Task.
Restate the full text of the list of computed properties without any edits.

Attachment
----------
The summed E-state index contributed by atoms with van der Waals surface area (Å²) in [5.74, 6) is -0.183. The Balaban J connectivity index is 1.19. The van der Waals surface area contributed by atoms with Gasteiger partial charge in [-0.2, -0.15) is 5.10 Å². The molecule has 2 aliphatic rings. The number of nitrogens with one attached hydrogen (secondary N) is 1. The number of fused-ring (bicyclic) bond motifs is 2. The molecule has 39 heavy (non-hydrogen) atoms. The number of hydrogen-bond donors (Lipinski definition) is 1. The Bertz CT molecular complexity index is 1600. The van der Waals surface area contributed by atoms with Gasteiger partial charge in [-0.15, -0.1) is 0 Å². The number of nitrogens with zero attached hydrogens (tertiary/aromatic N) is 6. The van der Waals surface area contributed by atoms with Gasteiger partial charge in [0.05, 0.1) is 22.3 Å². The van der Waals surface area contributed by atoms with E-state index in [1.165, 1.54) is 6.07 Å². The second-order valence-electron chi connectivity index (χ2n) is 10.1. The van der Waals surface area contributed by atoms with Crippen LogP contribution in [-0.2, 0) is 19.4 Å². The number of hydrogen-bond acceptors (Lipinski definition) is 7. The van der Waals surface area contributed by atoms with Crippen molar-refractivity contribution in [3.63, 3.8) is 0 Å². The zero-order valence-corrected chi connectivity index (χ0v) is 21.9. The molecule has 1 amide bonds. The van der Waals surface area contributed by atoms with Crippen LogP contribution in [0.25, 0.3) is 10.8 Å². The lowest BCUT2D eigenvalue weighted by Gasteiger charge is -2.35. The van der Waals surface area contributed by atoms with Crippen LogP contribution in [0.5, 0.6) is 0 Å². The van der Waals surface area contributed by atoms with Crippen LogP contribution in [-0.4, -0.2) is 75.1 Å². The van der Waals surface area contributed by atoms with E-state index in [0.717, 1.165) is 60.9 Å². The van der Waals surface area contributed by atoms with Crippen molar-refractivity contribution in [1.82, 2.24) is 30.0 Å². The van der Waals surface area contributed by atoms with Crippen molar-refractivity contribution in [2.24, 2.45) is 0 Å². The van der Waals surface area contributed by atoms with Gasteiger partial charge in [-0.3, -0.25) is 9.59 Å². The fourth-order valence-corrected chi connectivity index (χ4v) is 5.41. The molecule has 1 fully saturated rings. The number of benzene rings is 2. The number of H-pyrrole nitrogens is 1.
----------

The summed E-state index contributed by atoms with van der Waals surface area (Å²) in [5.74, 6) is -0.183. The Balaban J connectivity index is 1.19. The van der Waals surface area contributed by atoms with Gasteiger partial charge in [-0.2, -0.15) is 5.10 Å². The molecule has 2 aliphatic rings. The number of nitrogens with one attached hydrogen (secondary N) is 1. The number of fused-ring (bicyclic) bond motifs is 2. The molecule has 39 heavy (non-hydrogen) atoms. The number of hydrogen-bond donors (Lipinski definition) is 1. The Bertz CT molecular complexity index is 1600. The van der Waals surface area contributed by atoms with Gasteiger partial charge in [-0.15, -0.1) is 0 Å². The number of nitrogens with zero attached hydrogens (tertiary/aromatic N) is 6. The van der Waals surface area contributed by atoms with Gasteiger partial charge in [0.05, 0.1) is 22.3 Å². The van der Waals surface area contributed by atoms with E-state index in [1.165, 1.54) is 6.07 Å². The second-order valence-electron chi connectivity index (χ2n) is 10.1. The van der Waals surface area contributed by atoms with Crippen LogP contribution in [-0.2, 0) is 19.4 Å². The number of hydrogen-bond acceptors (Lipinski definition) is 7. The van der Waals surface area contributed by atoms with Crippen molar-refractivity contribution in [3.63, 3.8) is 0 Å². The zero-order valence-corrected chi connectivity index (χ0v) is 21.9. The molecule has 1 amide bonds. The van der Waals surface area contributed by atoms with Crippen LogP contribution in [0.25, 0.3) is 10.8 Å². The lowest BCUT2D eigenvalue weighted by Gasteiger charge is -2.35. The van der Waals surface area contributed by atoms with Crippen LogP contribution in [0.5, 0.6) is 0 Å². The van der Waals surface area contributed by atoms with Crippen LogP contribution in [-0.4, -0.2) is 75.1 Å². The van der Waals surface area contributed by atoms with E-state index in [0.717, 1.165) is 60.9 Å². The van der Waals surface area contributed by atoms with Crippen molar-refractivity contribution in [1.82, 2.24) is 30.0 Å². The van der Waals surface area contributed by atoms with Crippen molar-refractivity contribution in [2.24, 2.45) is 0 Å². The van der Waals surface area contributed by atoms with Gasteiger partial charge in [-0.3, -0.25) is 9.59 Å². The fourth-order valence-corrected chi connectivity index (χ4v) is 5.41. The molecule has 1 fully saturated rings. The number of benzene rings is 2. The number of H-pyrrole nitrogens is 1.